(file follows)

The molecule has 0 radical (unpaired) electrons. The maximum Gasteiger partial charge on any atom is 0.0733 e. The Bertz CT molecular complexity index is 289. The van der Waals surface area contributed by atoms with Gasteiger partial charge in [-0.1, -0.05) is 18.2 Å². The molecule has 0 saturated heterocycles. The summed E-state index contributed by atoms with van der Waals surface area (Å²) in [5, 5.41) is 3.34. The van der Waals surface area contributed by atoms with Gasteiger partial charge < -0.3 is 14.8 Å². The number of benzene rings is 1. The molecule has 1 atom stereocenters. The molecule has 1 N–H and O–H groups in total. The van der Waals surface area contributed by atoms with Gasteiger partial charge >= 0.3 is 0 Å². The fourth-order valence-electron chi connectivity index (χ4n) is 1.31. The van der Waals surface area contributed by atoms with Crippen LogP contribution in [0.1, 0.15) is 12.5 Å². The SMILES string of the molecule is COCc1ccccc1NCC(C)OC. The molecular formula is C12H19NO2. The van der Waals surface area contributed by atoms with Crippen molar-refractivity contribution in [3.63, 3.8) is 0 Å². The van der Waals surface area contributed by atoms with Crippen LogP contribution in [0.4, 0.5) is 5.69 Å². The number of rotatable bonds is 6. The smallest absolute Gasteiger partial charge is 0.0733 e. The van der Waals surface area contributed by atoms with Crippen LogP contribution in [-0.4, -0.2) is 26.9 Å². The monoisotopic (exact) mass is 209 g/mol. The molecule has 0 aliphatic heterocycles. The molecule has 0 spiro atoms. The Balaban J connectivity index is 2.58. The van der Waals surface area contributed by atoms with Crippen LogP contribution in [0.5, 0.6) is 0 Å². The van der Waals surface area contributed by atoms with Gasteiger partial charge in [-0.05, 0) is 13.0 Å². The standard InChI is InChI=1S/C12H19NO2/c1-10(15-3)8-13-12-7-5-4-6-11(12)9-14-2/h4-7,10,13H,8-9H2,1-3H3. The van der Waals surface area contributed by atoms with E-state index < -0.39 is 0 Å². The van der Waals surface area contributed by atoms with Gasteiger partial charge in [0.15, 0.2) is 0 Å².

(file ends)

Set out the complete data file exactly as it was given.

The molecule has 0 radical (unpaired) electrons. The maximum Gasteiger partial charge on any atom is 0.0733 e. The Bertz CT molecular complexity index is 289. The van der Waals surface area contributed by atoms with Gasteiger partial charge in [-0.1, -0.05) is 18.2 Å². The molecule has 0 saturated heterocycles. The summed E-state index contributed by atoms with van der Waals surface area (Å²) in [5, 5.41) is 3.34. The van der Waals surface area contributed by atoms with Gasteiger partial charge < -0.3 is 14.8 Å². The number of benzene rings is 1. The molecule has 1 atom stereocenters. The molecule has 1 N–H and O–H groups in total. The van der Waals surface area contributed by atoms with Gasteiger partial charge >= 0.3 is 0 Å². The fourth-order valence-electron chi connectivity index (χ4n) is 1.31. The van der Waals surface area contributed by atoms with Crippen LogP contribution in [0.1, 0.15) is 12.5 Å². The SMILES string of the molecule is COCc1ccccc1NCC(C)OC. The molecular formula is C12H19NO2. The van der Waals surface area contributed by atoms with Crippen molar-refractivity contribution in [3.63, 3.8) is 0 Å². The van der Waals surface area contributed by atoms with Crippen LogP contribution in [0.4, 0.5) is 5.69 Å². The number of rotatable bonds is 6. The smallest absolute Gasteiger partial charge is 0.0733 e. The van der Waals surface area contributed by atoms with Crippen LogP contribution in [-0.4, -0.2) is 26.9 Å². The monoisotopic (exact) mass is 209 g/mol. The molecule has 0 aliphatic heterocycles. The molecule has 0 spiro atoms. The Balaban J connectivity index is 2.58. The van der Waals surface area contributed by atoms with Crippen LogP contribution in [0.5, 0.6) is 0 Å². The van der Waals surface area contributed by atoms with Gasteiger partial charge in [-0.05, 0) is 13.0 Å². The standard InChI is InChI=1S/C12H19NO2/c1-10(15-3)8-13-12-7-5-4-6-11(12)9-14-2/h4-7,10,13H,8-9H2,1-3H3. The van der Waals surface area contributed by atoms with E-state index < -0.39 is 0 Å². The van der Waals surface area contributed by atoms with Gasteiger partial charge in [0.15, 0.2) is 0 Å².